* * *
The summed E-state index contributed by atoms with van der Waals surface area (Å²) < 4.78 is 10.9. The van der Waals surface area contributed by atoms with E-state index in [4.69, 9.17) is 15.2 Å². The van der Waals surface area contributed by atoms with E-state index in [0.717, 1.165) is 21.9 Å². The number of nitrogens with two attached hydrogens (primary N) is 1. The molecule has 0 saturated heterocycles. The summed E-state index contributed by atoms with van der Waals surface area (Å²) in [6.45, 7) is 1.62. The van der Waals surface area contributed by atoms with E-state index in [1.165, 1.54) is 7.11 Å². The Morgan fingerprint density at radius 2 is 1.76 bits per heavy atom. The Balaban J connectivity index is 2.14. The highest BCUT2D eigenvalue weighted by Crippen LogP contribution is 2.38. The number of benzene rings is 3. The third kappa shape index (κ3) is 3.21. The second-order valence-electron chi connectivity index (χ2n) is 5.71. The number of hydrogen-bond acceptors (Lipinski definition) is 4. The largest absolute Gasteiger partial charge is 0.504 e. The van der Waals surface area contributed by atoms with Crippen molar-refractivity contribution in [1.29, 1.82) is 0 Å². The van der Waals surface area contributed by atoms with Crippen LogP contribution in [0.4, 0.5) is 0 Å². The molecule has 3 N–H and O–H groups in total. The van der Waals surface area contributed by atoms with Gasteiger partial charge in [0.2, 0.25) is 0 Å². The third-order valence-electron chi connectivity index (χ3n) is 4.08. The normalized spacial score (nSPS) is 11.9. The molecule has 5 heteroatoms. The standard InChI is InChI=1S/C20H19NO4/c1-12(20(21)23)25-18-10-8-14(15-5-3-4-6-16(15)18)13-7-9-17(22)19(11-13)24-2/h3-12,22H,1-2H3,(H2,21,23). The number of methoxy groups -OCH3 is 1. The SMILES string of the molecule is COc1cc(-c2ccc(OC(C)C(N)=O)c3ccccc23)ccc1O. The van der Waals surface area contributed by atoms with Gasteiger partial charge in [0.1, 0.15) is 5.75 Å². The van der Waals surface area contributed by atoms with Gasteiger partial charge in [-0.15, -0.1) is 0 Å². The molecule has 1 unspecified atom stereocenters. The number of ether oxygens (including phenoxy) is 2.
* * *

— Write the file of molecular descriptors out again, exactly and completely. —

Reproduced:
The summed E-state index contributed by atoms with van der Waals surface area (Å²) < 4.78 is 10.9. The van der Waals surface area contributed by atoms with E-state index in [4.69, 9.17) is 15.2 Å². The van der Waals surface area contributed by atoms with E-state index in [0.717, 1.165) is 21.9 Å². The number of nitrogens with two attached hydrogens (primary N) is 1. The molecule has 0 saturated heterocycles. The summed E-state index contributed by atoms with van der Waals surface area (Å²) in [6.45, 7) is 1.62. The van der Waals surface area contributed by atoms with E-state index in [1.165, 1.54) is 7.11 Å². The Morgan fingerprint density at radius 2 is 1.76 bits per heavy atom. The Balaban J connectivity index is 2.14. The highest BCUT2D eigenvalue weighted by Crippen LogP contribution is 2.38. The number of benzene rings is 3. The third kappa shape index (κ3) is 3.21. The second-order valence-electron chi connectivity index (χ2n) is 5.71. The number of hydrogen-bond acceptors (Lipinski definition) is 4. The largest absolute Gasteiger partial charge is 0.504 e. The van der Waals surface area contributed by atoms with Crippen molar-refractivity contribution in [1.29, 1.82) is 0 Å². The van der Waals surface area contributed by atoms with Crippen LogP contribution in [0.4, 0.5) is 0 Å². The molecule has 3 N–H and O–H groups in total. The van der Waals surface area contributed by atoms with Gasteiger partial charge in [0.2, 0.25) is 0 Å². The third-order valence-electron chi connectivity index (χ3n) is 4.08. The normalized spacial score (nSPS) is 11.9. The molecule has 5 heteroatoms. The standard InChI is InChI=1S/C20H19NO4/c1-12(20(21)23)25-18-10-8-14(15-5-3-4-6-16(15)18)13-7-9-17(22)19(11-13)24-2/h3-12,22H,1-2H3,(H2,21,23). The number of methoxy groups -OCH3 is 1. The SMILES string of the molecule is COc1cc(-c2ccc(OC(C)C(N)=O)c3ccccc23)ccc1O. The van der Waals surface area contributed by atoms with Gasteiger partial charge in [0.1, 0.15) is 5.75 Å². The van der Waals surface area contributed by atoms with Gasteiger partial charge in [-0.15, -0.1) is 0 Å². The molecule has 1 unspecified atom stereocenters. The number of ether oxygens (including phenoxy) is 2.